Embed This Data
- GDP (PPP):
- $80.7 billion
- 3.7% growth
- 4.0% 5-year compound annual growth
- $16,436 per capita
- Inflation (CPI):
- FDI Inflow:
Costa Rica’s economic freedom score is 65.6, making its economy the 57th freest in the 2018 Index. Its overall score has increased by 0.6 point, with improvements in fiscal health, monetary freedom, and property rights offsetting declines in government integrity and labor freedom. Costa Rica is ranked 11th among 32 countries in the Americas region, and its overall score is above the regional and world averages.
Macroeconomic stability, strong institutions, policy predictability, a fairly well-educated workforce, and a favorable stance toward trade and private foreign direct investment underpin Costa Rica’s attractive business environment. The regulatory regime has improved in recent years, but deeper institutional reforms are needed. Excessive government bureaucracy still discourages dynamic entrepreneurial activity, and the pace of privatization and fiscal reform has slowed. Widening budget deficits have put public debt on an upward trend. The judicial system, while transparent and not corrupt, remains inefficient.
The most prosperous of the Central American Common Market’s five countries, Costa Rica has a long history of democratic stability and one of Latin America’s highest levels of foreign direct investment per capita. The opposition-controlled legislature continues to obstruct approval of nearly every proposal advanced by President Luis Guillermo Solís, and his center-left Partido Acción Ciudadana may have difficulty retaining the presidency in the February 2018 general election. While traditional agricultural exports of bananas, coffee, sugar, and beef are still the backbone of its commodity-driven export economy, Costa Rica is also one of Central America’s most popular tourist destinations and is especially well-known for ecotourism. High-value-added goods and services, including medical devices, further bolster exports.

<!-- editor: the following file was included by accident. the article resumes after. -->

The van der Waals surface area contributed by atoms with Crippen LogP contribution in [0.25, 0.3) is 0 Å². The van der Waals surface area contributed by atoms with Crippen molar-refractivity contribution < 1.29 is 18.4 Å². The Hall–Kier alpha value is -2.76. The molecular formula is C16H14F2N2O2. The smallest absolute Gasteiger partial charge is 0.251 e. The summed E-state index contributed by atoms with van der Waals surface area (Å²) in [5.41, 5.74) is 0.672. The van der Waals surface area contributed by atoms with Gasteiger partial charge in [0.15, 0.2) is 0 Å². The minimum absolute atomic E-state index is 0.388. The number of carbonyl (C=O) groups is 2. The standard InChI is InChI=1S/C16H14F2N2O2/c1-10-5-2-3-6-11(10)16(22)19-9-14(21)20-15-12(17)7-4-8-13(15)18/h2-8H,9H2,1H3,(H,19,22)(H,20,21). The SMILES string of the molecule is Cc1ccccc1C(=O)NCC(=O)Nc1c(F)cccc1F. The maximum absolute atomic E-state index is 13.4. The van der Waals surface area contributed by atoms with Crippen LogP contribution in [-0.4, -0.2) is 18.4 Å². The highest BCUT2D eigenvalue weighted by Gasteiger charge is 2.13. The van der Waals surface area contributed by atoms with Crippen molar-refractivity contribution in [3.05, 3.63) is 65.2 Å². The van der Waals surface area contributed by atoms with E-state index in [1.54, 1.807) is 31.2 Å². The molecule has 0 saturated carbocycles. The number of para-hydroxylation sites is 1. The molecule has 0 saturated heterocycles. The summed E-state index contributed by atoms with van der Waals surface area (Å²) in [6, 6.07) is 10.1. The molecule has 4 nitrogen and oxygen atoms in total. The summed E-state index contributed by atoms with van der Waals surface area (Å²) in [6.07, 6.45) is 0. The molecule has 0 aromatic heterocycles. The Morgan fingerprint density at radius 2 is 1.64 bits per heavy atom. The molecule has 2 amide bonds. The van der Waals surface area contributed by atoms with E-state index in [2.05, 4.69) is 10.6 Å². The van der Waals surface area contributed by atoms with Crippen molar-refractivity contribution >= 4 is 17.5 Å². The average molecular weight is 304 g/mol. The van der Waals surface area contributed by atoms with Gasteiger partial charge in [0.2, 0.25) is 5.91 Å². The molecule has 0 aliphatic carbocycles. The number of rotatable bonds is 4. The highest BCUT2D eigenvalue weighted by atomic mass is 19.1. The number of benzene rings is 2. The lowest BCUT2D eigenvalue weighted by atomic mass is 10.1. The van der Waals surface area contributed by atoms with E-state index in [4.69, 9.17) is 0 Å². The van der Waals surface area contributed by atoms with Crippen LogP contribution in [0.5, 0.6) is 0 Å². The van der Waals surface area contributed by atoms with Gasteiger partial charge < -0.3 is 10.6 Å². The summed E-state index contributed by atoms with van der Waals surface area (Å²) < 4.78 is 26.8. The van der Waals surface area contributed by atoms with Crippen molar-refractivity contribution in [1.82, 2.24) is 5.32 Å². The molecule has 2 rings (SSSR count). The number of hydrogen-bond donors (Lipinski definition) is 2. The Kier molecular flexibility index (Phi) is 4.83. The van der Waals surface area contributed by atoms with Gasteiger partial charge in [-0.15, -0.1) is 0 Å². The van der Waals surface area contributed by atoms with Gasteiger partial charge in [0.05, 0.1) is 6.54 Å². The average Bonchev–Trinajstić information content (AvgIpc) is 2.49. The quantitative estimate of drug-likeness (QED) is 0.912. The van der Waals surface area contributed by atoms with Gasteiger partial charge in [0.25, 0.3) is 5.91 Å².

Property rights are secure, and contracts are generally upheld, although enforcement is sometimes difficult. The judicial branch is independent but often slow to act. Despite ongoing efforts to combat drug trafficking, fiscal challenges threaten to undermine the security and justice sectors. Costa Rica was approved for the OECD Anti-Bribery Convention in May 2017, but corruption remains a nagging issue.
The top personal income tax rate is 25 percent, and the top corporate tax rate is 30 percent. Other taxes include general sales and real property taxes. The overall tax burden equals 23.4 percent of total domestic income. Over the past three years, government spending has amounted to 19.3 percent of total output (GDP), and budget deficits have averaged 5.6 percent of GDP. Public debt is equivalent to 43.7 percent of GDP.
Poor infrastructure, high energy costs, complex bureaucracy, weak investor protection, and uncertain enforcement of contracts impede entrepreneurship. The informal economy accounts for nearly 45 percent of employment. Dismissing a worker without cause can cost almost a year’s severance pay. Committed to forswearing the use of fossil fuels, the government subsidizes the cost to consumers of hydroelectric power generated by the state-owned electric utility.
Trade is significant for Costa Rica’s economy; the combined value of exports and imports equals 64 percent of GDP. The average applied tariff rate is 2.7 percent. Nontariff barriers impede some trade. Government openness to foreign investment is above average. The financial sector remains relatively resilient and continues to expand. Despite increased market competition, state-owned financial institutions dominate the sector and influence lending.